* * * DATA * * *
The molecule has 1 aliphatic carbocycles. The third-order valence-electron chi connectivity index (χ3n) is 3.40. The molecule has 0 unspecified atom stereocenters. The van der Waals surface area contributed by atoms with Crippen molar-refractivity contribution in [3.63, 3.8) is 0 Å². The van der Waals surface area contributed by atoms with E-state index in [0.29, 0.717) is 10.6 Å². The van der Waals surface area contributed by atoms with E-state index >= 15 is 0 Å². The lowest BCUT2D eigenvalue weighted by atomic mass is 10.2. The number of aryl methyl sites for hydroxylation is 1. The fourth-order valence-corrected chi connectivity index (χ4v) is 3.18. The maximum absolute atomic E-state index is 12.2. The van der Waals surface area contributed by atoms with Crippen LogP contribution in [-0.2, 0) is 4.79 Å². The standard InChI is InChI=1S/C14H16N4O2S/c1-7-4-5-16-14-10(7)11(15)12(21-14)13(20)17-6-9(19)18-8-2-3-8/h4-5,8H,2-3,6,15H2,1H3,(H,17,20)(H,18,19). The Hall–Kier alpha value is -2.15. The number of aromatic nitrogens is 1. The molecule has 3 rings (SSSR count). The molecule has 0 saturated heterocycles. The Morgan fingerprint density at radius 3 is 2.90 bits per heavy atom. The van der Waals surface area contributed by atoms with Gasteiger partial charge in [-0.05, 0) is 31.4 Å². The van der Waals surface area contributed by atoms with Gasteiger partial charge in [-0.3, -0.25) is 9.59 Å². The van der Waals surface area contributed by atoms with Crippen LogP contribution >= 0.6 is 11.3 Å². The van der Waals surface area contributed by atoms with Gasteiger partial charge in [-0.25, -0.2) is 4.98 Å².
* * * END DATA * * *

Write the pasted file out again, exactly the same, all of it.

The molecule has 1 aliphatic carbocycles. The third-order valence-electron chi connectivity index (χ3n) is 3.40. The molecule has 0 unspecified atom stereocenters. The van der Waals surface area contributed by atoms with Crippen molar-refractivity contribution in [3.63, 3.8) is 0 Å². The van der Waals surface area contributed by atoms with E-state index in [0.29, 0.717) is 10.6 Å². The van der Waals surface area contributed by atoms with E-state index >= 15 is 0 Å². The lowest BCUT2D eigenvalue weighted by atomic mass is 10.2. The number of aryl methyl sites for hydroxylation is 1. The fourth-order valence-corrected chi connectivity index (χ4v) is 3.18. The maximum absolute atomic E-state index is 12.2. The van der Waals surface area contributed by atoms with Crippen LogP contribution in [-0.2, 0) is 4.79 Å². The standard InChI is InChI=1S/C14H16N4O2S/c1-7-4-5-16-14-10(7)11(15)12(21-14)13(20)17-6-9(19)18-8-2-3-8/h4-5,8H,2-3,6,15H2,1H3,(H,17,20)(H,18,19). The Hall–Kier alpha value is -2.15. The number of aromatic nitrogens is 1. The molecule has 3 rings (SSSR count). The molecule has 0 saturated heterocycles. The Morgan fingerprint density at radius 3 is 2.90 bits per heavy atom. The van der Waals surface area contributed by atoms with Gasteiger partial charge in [-0.05, 0) is 31.4 Å². The van der Waals surface area contributed by atoms with Gasteiger partial charge in [-0.3, -0.25) is 9.59 Å². The van der Waals surface area contributed by atoms with Crippen LogP contribution >= 0.6 is 11.3 Å². The van der Waals surface area contributed by atoms with Gasteiger partial charge in [-0.25, -0.2) is 4.98 Å².